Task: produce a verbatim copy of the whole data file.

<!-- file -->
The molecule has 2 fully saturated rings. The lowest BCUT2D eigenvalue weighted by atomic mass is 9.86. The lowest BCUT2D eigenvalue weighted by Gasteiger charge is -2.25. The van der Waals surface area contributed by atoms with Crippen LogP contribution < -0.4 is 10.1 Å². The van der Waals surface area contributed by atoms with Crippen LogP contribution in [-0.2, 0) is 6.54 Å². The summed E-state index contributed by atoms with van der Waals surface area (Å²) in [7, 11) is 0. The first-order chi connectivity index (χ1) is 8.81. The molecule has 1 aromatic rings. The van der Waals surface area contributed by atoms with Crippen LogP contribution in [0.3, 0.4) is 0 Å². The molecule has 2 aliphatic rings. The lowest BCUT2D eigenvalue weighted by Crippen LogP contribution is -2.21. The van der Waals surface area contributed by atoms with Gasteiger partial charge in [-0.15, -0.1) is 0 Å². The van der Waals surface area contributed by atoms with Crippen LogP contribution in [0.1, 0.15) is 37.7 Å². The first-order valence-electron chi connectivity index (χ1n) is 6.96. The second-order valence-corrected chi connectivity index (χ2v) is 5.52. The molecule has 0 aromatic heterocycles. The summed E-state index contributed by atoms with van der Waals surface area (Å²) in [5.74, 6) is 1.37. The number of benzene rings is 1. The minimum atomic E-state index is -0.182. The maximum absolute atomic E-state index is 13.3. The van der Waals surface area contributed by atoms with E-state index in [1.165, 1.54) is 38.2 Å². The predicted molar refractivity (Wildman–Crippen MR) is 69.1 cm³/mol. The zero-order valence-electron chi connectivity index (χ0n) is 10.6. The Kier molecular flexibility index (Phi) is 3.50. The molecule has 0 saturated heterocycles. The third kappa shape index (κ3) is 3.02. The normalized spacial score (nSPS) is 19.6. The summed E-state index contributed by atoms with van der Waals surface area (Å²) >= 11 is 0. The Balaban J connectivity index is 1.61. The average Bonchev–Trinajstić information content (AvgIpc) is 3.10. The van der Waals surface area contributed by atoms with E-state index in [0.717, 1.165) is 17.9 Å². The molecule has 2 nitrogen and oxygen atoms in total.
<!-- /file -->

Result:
The molecule has 2 fully saturated rings. The lowest BCUT2D eigenvalue weighted by atomic mass is 9.86. The lowest BCUT2D eigenvalue weighted by Gasteiger charge is -2.25. The van der Waals surface area contributed by atoms with Crippen LogP contribution < -0.4 is 10.1 Å². The van der Waals surface area contributed by atoms with Crippen LogP contribution in [-0.2, 0) is 6.54 Å². The summed E-state index contributed by atoms with van der Waals surface area (Å²) in [7, 11) is 0. The first-order chi connectivity index (χ1) is 8.81. The molecule has 1 aromatic rings. The van der Waals surface area contributed by atoms with Crippen LogP contribution in [0.3, 0.4) is 0 Å². The molecule has 2 aliphatic rings. The lowest BCUT2D eigenvalue weighted by Crippen LogP contribution is -2.21. The van der Waals surface area contributed by atoms with Gasteiger partial charge in [-0.15, -0.1) is 0 Å². The van der Waals surface area contributed by atoms with Crippen LogP contribution in [0.1, 0.15) is 37.7 Å². The first-order valence-electron chi connectivity index (χ1n) is 6.96. The second-order valence-corrected chi connectivity index (χ2v) is 5.52. The molecule has 0 aromatic heterocycles. The summed E-state index contributed by atoms with van der Waals surface area (Å²) in [5.74, 6) is 1.37. The number of benzene rings is 1. The minimum atomic E-state index is -0.182. The maximum absolute atomic E-state index is 13.3. The van der Waals surface area contributed by atoms with E-state index in [1.165, 1.54) is 38.2 Å². The predicted molar refractivity (Wildman–Crippen MR) is 69.1 cm³/mol. The zero-order valence-electron chi connectivity index (χ0n) is 10.6. The Kier molecular flexibility index (Phi) is 3.50. The molecule has 0 saturated heterocycles. The third kappa shape index (κ3) is 3.02. The normalized spacial score (nSPS) is 19.6. The summed E-state index contributed by atoms with van der Waals surface area (Å²) >= 11 is 0. The Balaban J connectivity index is 1.61. The average Bonchev–Trinajstić information content (AvgIpc) is 3.10. The van der Waals surface area contributed by atoms with E-state index in [0.717, 1.165) is 17.9 Å². The molecule has 2 nitrogen and oxygen atoms in total.